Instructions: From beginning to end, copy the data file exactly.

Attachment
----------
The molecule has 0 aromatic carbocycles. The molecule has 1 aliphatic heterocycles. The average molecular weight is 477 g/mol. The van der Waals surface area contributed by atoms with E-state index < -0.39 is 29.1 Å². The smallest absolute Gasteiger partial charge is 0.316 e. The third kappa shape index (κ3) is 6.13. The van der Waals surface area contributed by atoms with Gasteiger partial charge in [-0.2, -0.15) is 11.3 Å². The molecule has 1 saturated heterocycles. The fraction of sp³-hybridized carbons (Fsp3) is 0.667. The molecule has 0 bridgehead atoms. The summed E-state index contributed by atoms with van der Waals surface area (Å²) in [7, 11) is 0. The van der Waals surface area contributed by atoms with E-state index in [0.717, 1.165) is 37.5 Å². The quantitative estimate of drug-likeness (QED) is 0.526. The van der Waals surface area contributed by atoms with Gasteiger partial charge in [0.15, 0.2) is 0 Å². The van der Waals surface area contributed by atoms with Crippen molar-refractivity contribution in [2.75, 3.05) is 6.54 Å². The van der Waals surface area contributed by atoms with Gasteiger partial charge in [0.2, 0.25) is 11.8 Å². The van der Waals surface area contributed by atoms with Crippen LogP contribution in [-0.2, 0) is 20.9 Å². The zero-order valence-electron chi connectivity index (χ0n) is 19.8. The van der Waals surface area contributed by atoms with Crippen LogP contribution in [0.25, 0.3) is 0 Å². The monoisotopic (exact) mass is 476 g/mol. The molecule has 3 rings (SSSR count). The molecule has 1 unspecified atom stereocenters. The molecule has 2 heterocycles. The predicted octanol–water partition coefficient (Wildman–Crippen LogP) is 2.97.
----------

The molecule has 0 aromatic carbocycles. The molecule has 1 aliphatic heterocycles. The average molecular weight is 477 g/mol. The van der Waals surface area contributed by atoms with E-state index < -0.39 is 29.1 Å². The smallest absolute Gasteiger partial charge is 0.316 e. The third kappa shape index (κ3) is 6.13. The van der Waals surface area contributed by atoms with Gasteiger partial charge in [-0.2, -0.15) is 11.3 Å². The molecule has 1 saturated heterocycles. The fraction of sp³-hybridized carbons (Fsp3) is 0.667. The molecule has 0 bridgehead atoms. The summed E-state index contributed by atoms with van der Waals surface area (Å²) in [7, 11) is 0. The van der Waals surface area contributed by atoms with E-state index in [0.717, 1.165) is 37.5 Å². The quantitative estimate of drug-likeness (QED) is 0.526. The van der Waals surface area contributed by atoms with Gasteiger partial charge in [0.15, 0.2) is 0 Å². The van der Waals surface area contributed by atoms with Crippen molar-refractivity contribution in [2.75, 3.05) is 6.54 Å². The van der Waals surface area contributed by atoms with Gasteiger partial charge in [0.2, 0.25) is 11.8 Å². The van der Waals surface area contributed by atoms with Crippen LogP contribution in [-0.2, 0) is 20.9 Å². The zero-order valence-electron chi connectivity index (χ0n) is 19.8. The van der Waals surface area contributed by atoms with Crippen LogP contribution in [0.25, 0.3) is 0 Å². The monoisotopic (exact) mass is 476 g/mol. The molecule has 3 rings (SSSR count). The molecule has 1 unspecified atom stereocenters. The molecule has 2 heterocycles. The predicted octanol–water partition coefficient (Wildman–Crippen LogP) is 2.97.